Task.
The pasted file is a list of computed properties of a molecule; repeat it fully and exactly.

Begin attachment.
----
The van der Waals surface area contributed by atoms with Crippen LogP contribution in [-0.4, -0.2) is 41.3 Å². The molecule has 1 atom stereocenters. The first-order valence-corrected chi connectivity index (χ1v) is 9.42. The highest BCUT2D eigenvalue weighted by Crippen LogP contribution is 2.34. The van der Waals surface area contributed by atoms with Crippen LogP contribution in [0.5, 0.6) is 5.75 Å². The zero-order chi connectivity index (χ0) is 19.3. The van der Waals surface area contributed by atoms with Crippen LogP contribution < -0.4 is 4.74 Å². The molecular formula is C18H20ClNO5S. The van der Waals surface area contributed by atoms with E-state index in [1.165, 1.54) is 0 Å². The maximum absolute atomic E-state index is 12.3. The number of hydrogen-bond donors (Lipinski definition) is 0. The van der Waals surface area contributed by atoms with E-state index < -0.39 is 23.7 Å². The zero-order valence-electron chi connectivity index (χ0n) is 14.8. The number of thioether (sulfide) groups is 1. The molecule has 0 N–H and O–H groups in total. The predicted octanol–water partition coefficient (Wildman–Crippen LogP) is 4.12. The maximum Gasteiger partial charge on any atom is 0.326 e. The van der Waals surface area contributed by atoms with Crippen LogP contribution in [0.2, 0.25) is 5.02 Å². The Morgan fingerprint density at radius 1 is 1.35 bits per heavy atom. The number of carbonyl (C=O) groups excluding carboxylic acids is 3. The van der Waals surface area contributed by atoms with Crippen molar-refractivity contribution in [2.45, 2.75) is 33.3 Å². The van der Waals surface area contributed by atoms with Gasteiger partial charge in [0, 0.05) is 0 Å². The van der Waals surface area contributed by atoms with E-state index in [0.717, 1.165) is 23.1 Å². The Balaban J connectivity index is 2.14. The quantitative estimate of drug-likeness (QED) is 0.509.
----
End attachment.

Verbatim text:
The van der Waals surface area contributed by atoms with Crippen LogP contribution in [-0.4, -0.2) is 41.3 Å². The molecule has 1 atom stereocenters. The first-order valence-corrected chi connectivity index (χ1v) is 9.42. The highest BCUT2D eigenvalue weighted by Crippen LogP contribution is 2.34. The van der Waals surface area contributed by atoms with Crippen LogP contribution in [0.5, 0.6) is 5.75 Å². The zero-order chi connectivity index (χ0) is 19.3. The van der Waals surface area contributed by atoms with Crippen LogP contribution < -0.4 is 4.74 Å². The molecular formula is C18H20ClNO5S. The van der Waals surface area contributed by atoms with E-state index in [1.165, 1.54) is 0 Å². The maximum absolute atomic E-state index is 12.3. The number of hydrogen-bond donors (Lipinski definition) is 0. The van der Waals surface area contributed by atoms with E-state index < -0.39 is 23.7 Å². The zero-order valence-electron chi connectivity index (χ0n) is 14.8. The number of thioether (sulfide) groups is 1. The molecule has 0 N–H and O–H groups in total. The predicted octanol–water partition coefficient (Wildman–Crippen LogP) is 4.12. The maximum Gasteiger partial charge on any atom is 0.326 e. The van der Waals surface area contributed by atoms with Crippen LogP contribution in [0.2, 0.25) is 5.02 Å². The Morgan fingerprint density at radius 1 is 1.35 bits per heavy atom. The number of carbonyl (C=O) groups excluding carboxylic acids is 3. The van der Waals surface area contributed by atoms with Crippen molar-refractivity contribution in [2.45, 2.75) is 33.3 Å². The van der Waals surface area contributed by atoms with Gasteiger partial charge in [0, 0.05) is 0 Å². The van der Waals surface area contributed by atoms with E-state index in [0.717, 1.165) is 23.1 Å². The Balaban J connectivity index is 2.14. The quantitative estimate of drug-likeness (QED) is 0.509.